- It’s critical that we initiate better financial incentive programs, and improve on the effectiveness of existing programs, for individuals with student loan debt to seek remittance: We must implement programs that help individuals eliminate student loan burden in a way that is beneficial to them, and beneficial to the State of Ohio. We must incentivize college graduates to stay, live and work in Ohio, and we can do so reasonably through contingent student loan remittance programs. One way the federal government has stepped up to the plate in this area is through an IRS program that allows individuals to deduct on their annual taxes the interest paid on a qualified loan up to $2,500. But this is not enough. There are currently a few programs in place by the federal government for graduates who work in the public sector, but if we want to retain educated citizens and attract new ones to the State of Ohio, we must be innovative in our approaches. We must explore options like providing ways to consolidate student loans, creating loan remittance incentives for first-time home buyers, and establishing partnerships with private companies that would allow co-opt a portion of an employee’s student loan debt in return for tax incentives (don’t roll your eyes, many hospitals have this in place now for their residents).
We are a nation that prides itself on having the best colleges and universities in the world. We (most of us) encourage our children from a young age to dream big and work hard towards their goals – we tell them that with hard work AND A COLLEGE DEGREE, you can be anything you want to be. This used to be the case, at least, back in your parents’ day when the wages for a college-educated person significantly outweighed the cost of college. But today, our college graduates are leaving school and, if they are lucky, finding a job that pays them an annual salary that’s close to the size of their student loan debt. (Full disclosure: My first year out of graduate school, my student loan was almost 3x the amount of my annual salary).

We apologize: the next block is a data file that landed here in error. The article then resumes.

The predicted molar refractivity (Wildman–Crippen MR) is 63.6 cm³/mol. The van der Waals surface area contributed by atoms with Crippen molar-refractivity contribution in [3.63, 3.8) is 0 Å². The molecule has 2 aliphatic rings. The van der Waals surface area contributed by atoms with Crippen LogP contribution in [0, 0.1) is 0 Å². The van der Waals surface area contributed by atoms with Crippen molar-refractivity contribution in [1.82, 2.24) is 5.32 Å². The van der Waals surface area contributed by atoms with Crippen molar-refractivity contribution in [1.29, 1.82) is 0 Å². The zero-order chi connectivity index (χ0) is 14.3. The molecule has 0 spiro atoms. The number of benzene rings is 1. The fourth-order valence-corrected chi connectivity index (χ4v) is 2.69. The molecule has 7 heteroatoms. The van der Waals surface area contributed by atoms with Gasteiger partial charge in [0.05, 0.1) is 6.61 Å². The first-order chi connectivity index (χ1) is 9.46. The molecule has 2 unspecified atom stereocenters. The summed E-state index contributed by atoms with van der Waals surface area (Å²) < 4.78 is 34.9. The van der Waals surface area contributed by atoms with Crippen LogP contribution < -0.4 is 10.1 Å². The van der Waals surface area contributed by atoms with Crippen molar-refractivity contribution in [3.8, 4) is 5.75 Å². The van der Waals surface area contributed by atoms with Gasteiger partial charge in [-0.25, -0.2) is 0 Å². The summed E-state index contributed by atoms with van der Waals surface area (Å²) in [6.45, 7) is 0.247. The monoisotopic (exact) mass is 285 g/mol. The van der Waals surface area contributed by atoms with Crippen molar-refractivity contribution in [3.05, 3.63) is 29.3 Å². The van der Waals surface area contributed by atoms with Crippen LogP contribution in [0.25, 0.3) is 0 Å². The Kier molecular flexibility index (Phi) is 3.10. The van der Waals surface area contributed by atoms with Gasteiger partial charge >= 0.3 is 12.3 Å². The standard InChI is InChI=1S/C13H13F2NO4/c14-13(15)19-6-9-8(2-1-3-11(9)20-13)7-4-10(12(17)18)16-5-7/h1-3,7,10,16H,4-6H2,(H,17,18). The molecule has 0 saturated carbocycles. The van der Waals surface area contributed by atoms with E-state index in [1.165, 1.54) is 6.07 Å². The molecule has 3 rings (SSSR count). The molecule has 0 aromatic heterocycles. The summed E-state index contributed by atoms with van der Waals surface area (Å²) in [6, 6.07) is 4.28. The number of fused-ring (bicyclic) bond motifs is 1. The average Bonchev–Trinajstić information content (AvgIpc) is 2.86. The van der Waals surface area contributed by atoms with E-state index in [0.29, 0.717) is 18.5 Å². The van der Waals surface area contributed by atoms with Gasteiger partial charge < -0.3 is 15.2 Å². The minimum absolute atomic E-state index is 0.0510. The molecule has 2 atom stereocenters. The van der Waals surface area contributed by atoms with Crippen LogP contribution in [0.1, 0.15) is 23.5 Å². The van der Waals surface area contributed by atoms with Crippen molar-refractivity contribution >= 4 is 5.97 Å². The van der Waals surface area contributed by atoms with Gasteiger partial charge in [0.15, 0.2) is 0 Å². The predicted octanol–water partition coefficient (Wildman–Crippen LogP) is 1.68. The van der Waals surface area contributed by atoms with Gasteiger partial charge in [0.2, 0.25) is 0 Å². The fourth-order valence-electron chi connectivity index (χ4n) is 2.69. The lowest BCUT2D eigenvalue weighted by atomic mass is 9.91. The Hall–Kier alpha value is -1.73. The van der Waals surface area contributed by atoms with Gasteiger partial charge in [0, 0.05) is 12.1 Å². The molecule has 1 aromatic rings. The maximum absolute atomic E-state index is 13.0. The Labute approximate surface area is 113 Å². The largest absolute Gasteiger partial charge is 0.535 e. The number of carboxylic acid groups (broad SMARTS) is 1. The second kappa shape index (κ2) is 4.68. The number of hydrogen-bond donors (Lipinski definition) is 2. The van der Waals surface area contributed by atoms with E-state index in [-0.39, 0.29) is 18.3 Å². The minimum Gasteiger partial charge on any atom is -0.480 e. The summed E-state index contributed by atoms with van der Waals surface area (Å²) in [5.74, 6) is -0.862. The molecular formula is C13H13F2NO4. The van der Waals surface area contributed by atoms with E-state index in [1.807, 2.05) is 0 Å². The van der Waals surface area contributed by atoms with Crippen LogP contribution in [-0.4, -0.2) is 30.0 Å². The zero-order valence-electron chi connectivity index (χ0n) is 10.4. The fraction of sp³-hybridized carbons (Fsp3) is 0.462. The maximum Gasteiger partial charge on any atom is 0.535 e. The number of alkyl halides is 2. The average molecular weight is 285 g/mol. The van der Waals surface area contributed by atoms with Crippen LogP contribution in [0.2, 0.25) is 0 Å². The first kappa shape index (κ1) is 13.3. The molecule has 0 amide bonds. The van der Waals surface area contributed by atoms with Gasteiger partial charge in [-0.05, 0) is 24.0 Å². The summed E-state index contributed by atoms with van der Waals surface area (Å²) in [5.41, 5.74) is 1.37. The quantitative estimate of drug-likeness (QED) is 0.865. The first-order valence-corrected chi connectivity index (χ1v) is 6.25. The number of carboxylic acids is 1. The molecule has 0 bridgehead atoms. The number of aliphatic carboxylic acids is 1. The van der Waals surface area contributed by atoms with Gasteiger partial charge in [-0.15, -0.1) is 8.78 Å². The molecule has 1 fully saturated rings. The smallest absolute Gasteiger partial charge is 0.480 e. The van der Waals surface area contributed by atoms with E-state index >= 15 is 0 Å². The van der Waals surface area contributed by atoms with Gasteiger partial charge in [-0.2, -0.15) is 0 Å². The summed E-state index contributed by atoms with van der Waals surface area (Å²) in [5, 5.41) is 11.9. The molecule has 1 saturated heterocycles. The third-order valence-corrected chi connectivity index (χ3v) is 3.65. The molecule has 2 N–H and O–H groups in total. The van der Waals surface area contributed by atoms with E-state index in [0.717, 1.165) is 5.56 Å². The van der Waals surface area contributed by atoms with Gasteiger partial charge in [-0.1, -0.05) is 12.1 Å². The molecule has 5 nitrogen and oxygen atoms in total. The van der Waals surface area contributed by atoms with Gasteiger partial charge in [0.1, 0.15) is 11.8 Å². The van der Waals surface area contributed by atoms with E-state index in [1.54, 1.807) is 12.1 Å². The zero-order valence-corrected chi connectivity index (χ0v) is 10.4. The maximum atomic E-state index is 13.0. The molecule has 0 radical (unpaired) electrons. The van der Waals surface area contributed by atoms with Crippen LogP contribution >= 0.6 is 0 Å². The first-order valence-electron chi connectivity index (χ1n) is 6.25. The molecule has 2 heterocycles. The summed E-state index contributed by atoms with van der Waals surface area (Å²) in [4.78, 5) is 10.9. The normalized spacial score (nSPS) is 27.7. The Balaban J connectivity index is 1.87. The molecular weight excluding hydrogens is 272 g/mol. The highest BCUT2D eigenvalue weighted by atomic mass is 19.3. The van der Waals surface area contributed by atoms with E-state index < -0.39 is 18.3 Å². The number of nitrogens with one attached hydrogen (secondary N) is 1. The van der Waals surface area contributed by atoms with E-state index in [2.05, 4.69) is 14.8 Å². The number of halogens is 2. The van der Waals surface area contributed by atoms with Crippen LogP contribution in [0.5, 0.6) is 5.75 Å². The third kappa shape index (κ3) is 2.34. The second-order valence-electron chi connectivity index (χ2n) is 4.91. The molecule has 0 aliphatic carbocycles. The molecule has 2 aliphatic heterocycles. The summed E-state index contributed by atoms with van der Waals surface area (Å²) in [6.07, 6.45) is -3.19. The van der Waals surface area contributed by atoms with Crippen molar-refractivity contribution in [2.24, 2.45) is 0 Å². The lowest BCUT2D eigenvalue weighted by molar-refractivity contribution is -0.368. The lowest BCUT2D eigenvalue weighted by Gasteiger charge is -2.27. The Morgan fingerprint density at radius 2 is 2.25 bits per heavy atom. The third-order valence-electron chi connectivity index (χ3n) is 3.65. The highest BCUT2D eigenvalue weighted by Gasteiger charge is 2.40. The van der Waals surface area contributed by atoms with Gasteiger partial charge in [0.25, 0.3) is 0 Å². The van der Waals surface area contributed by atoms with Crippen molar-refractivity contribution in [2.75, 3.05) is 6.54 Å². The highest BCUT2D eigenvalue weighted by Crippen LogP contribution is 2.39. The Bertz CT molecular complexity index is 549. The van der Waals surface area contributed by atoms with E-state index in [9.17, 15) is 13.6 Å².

I’ll finish with this – clearly I don’t have all the answers to this complex problem. I call it a problem and not a crisis, because if it were a “crisis” there would be much more outrage by the general public. But, the needle is moving ever so closer over this higher education bubble – and I don’t want to be around when it bursts. So, I’ll ask the same question of student loan debt anti-reformers that Congressman John Lewis (GA) so famously asked of those tentative about the civil rights movement in the 60’s – “If not us, then who? If not now, then when?”
If you’d like to learn more about student debt, here is a video of a great TedX speaker from Washington University, professor Greg Gottesman discussing student debt: